From Bijapur to Pune, then to Khandwa and finally to Gwalior, the nomadic years were filled with hope, peril and persistence for the enterprising youngster, who met and trained with several maestros at various sangeet vidyalayas for brief periods of time. After two years, at a jalsa in Jalandhar, he met Pt. Vinayakrao Patwardhan, who advised him to get advanced training in khayal from Pt. Sawai Gandharva. For the young seeker, this was serendipity, a full circle back to the music he had been intuitively drawn to.

While his parents were relieved that he was back home, just as Bhimsen was about to approach the guru, his voice started to crack. He was unaware that Pt. Sawai Gandharva had faced the same challenge earlier, and that his guru had helped him with the intricate and secret voice culture techniques of the Kirana gharana. “To his surprise, Pt. Gandharva consented to train him on a monthly honorarium of Rs. 25.” Thus in 1936 began Bhimsen Joshi’s arduous and rewarding taleem . Exactly a decade later, he sang on his guru’s 60th birthday and a critic wrote, “Who is this man as a miracle in disguise?”

Rigorous training in raags Todi, Multani and Puriya, from dawn to midnight, interspersed with chores at the guru’s house laid the foundation of the guru-shishya association. Practising these three raags in a certain way was not only one of the key voice culture methods of the gharana, they also became Bhimsen’s forte. “Bhimsen always strived to show that his voice was so flexible and wide-ranged that he was capable of singing anything that he wished. There were many instances when he would sing a section of loud, forceful swaras and would follow them up with a delicate one.” The author points out that his creative genius lay in his flair for evoking “a fine blend of anguish and euphoria”. Apart from his guru, Bhimsen Joshi had three important influences in his life — Kesarbai Kerkar, Ustad Amir Khan, and Bal Gandharva.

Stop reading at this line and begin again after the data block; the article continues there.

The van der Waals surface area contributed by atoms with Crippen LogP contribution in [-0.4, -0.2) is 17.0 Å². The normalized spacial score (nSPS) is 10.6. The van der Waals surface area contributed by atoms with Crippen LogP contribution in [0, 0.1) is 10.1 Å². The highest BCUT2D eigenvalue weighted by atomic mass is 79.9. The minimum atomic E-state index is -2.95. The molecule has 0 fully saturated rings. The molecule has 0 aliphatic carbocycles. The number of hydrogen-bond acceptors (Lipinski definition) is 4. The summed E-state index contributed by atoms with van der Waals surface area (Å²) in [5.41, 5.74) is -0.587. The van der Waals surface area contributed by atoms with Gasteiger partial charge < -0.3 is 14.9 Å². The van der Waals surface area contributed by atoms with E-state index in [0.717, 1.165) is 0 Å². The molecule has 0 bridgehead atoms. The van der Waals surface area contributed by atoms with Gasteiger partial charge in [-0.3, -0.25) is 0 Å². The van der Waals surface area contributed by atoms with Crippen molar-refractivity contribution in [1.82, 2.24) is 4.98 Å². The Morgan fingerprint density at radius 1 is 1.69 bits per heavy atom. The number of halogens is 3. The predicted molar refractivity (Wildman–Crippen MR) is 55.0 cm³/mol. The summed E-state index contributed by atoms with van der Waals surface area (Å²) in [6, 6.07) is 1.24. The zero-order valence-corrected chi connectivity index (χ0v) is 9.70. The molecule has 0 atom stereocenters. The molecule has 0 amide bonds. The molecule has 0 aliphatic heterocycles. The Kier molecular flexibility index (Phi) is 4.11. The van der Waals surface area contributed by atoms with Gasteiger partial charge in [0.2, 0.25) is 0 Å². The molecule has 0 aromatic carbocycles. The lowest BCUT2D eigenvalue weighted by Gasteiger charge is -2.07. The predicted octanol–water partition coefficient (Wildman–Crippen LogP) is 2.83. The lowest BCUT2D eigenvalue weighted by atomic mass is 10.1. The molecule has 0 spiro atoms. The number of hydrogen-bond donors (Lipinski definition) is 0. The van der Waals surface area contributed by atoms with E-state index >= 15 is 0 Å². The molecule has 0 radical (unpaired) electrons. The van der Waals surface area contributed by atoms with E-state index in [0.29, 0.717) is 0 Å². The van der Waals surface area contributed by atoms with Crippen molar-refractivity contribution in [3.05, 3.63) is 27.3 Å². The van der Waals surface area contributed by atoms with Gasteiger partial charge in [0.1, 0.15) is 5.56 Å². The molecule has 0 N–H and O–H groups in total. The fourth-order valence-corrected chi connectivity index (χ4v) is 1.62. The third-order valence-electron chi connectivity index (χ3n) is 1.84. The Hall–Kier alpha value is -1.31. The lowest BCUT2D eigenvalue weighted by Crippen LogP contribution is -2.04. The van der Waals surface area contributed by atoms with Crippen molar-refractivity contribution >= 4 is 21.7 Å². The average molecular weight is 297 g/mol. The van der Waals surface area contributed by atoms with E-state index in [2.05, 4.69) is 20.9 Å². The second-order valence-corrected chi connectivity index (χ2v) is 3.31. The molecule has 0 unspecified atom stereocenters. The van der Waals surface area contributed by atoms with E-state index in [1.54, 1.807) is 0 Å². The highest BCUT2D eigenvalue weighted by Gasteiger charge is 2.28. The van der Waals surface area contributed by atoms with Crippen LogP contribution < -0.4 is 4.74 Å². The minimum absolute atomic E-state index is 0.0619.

Years later, the disciple launched the Sawai Gandharva Music Festival in Pune, an annual event in his guru’s memory that continues to be one of the biggest music festivals in the country. In later parts of the book, the author dwells on his role as a festival organiser.

The ability to blend elements of various gharanas and adapt to diverse performing spaces made him a successful performer in the 1950s. The cultural shift from baithaks to big sangeet sammelans along with the rise of radio and recordings became prime factors in his rising popularity.

While his choice of raags was limited and he was often criticised for it, he preferred popular raags with proven melodic possibilities, choosing to lend fresh insights to the traditional repertoire. The author delves into this debate too, weighing both sides of the argument, while also throwing light on his innovations. For instance, he adapted Teentaal into the vilambit khayal, which was earlier usually set to Ektaal, and this change offered a wider canvas for raga exploration.

Despite his unprecedented popularity, the maestro avoided playing to the gallery. In fact, his honest approach and style began to influence audience perception about khayal gayaki itself.

“Pt. Bhimsen Joshi believed that a true artiste is the one who does not look at the audience for appreciation but enjoys his performance first and then thinks of the audience’s response. If an artiste is happy with his creative endeavour, he can be assured that the audience will also appreciate his music.” His music lives on, also because of his charisma and connect with the audience. He was one of the few classical maestros who belonged to the masses.

The author is a Delhi based

arts researcher and writer.


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Printable version | Apr 21, 2022 6:25:23 pm | https://www.thehindu.com/entertainment/music/pt-bhimsen-joshi-the-making-of-a-maestro/article37446411.ece